10. In response to Ms CHAN Yuen-han's concern about the prospect for existing airport employees, SES advised that the Administration had been monitoring closely labour issues relating to the removal of the airport to Chek Lap Kok. These issues included possible lay-offs of staff due to relocation; compensation to employees who refused to work in the new airport because of the long distance from home and recruitment problems for some companies. The Labour Department had been discussing with relevant trade unions on the issues.

11. Members enquired about the conditions and procedures under which the People's Liberation Army could use Hong Kong's airport. SES explained that there was a set of established procedures to be followed should the army needed to use the airport. Of these procedures, safety would be one of the major consideration.

12. Having noted the proximity of the new airport at Chek Lap Kok to the international airports in Macau and Shenzhen, members enquired about co-ordinating measures to ensure safety of flight paths to these three airports. SES said that he was appreciative of the co-operation offered by the authorities in Macau and Shenzhen in this respect. Measures to ensure safety of flight paths to the airports had been agreed among the parties.

13. In regard to the issues of introducing more competition into the air travel industry in Hong Kong, SES advised that the Administration was closely monitoring the demand for and quality of air services available in the market and would take appropriate measures as necessary.


14. Members noted the decline in the number of overseas visitors to Hong Kong in July and August and enquired about the Administration's plans to promote Hong Kong's tourist industry. SES replied that tourism was very important to Hong Kong because Hong Kong's tourism receipt ranked eighth in the world. The Administration recognized the need for both the Government and the private sector to put in more resources in promoting Hong Kong's tourist industry.

Scheme of Control Arrangement (SCA) with utility companies

15. In response to members?enquiries, SES said that the review on the SCAs with China Light and Power Company Limited (CLP) and Hongkong Electric Company Limited would begin on 1 October 1997 and 1 January 1998 respectively. The reviews to be overseen by a working group within the Administration would take one year to complete. Progress reports would be provided to the Panel at a later stage. One of the main issues for discussion in the review was the establishment of a system whereby assets related to excess generating capacity of electricity companies would be excluded from the Average Net Fixed Assets for calculation of tariff.

16. Members expressed concern about the implications of CLP's recently announced corporate restructuring and doubted whether this would affect the controls provided in its SCA with the Government. SES replied that the coverage of the SCA was clear. Some of CLP's existing businesses such as property development and investments in mainland China were excluded from the SCA. CLP's proposed corporate restructuring should therefore not contravene the provisions of the SCA.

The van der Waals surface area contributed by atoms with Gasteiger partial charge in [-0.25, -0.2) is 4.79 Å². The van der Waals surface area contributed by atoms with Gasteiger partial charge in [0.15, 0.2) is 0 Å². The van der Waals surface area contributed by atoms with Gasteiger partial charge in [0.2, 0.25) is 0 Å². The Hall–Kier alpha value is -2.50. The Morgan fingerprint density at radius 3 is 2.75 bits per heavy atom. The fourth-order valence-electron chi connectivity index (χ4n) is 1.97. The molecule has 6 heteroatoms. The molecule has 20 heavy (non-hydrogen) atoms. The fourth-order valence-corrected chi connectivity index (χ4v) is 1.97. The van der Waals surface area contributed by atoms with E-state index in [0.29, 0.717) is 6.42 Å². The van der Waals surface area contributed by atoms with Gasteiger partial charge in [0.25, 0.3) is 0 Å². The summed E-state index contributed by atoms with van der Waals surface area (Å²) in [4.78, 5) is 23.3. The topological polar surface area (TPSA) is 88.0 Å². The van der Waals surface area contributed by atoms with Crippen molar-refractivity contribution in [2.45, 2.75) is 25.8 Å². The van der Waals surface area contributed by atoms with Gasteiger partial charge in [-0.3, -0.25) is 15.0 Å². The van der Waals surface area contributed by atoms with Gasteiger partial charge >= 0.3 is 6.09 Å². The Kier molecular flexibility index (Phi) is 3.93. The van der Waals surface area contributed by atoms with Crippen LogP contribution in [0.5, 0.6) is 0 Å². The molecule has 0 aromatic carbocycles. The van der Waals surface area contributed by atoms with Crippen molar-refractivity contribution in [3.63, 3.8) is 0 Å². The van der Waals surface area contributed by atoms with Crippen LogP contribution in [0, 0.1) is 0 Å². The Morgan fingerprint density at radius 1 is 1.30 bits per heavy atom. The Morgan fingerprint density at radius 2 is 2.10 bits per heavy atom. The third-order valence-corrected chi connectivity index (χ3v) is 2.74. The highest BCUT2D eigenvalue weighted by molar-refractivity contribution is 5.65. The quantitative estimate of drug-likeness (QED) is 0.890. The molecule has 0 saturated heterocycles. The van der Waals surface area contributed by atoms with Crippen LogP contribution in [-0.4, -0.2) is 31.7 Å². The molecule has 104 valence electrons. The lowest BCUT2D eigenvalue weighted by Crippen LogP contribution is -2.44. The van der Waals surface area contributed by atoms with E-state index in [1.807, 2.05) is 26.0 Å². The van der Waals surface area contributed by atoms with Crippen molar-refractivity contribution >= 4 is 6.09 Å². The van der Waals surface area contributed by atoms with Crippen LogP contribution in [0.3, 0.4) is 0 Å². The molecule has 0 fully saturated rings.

V An update on port services

Public Cargo Working Areas (PCWAs) Management Reform
(PLC Paper No. CB(1)194(02))

17. Members noted that 90% of existing operators in PCWAs had tendered for 80% of the berth lengths currently available and enquired whether this would mean that some existing operators would be forced out of the trade in view of the keen competition in the tendering. The Deputy Secretary for Economic Services/3 (DSES/3) replied that this was not the situation because some existing berth lengths were idle and data available showed that all existing operators who had submitted tenders in the first phase of the tendering exercise should succeed in their bidding. The final results would be announced by the Central Tender Board. For those existing operators who had not participated in the first phase of the tendering, they could submit tenders in the next open tender phase which was open to all interested parties. Competition in the open tender phase was expected to be keener than in the first phase.

18. Referring to paragraph 9 of the information paper, members pointed out that the trade was worried about the review to be undertaken after three years which would lead to the contracting out of the entire management of PCWAs. It was feared that this would lead to existing operators being forced out of business by large consortia. SES responded that he had discussed with representatives from the trade. It appeared that the trade understood the need to reform the management of PCWAs and they had participated in the reform. The trade needed not to worry about the results of the review after three years. He assured that the effects of the first phase of the reform would be taken into account and there would be thorough consultation with the trade before deciding on the next move. DSES/3 added that one of the objectives of the reform was to assist the trade to modernise and improve their efficiency. Reforms would be implemented by stages.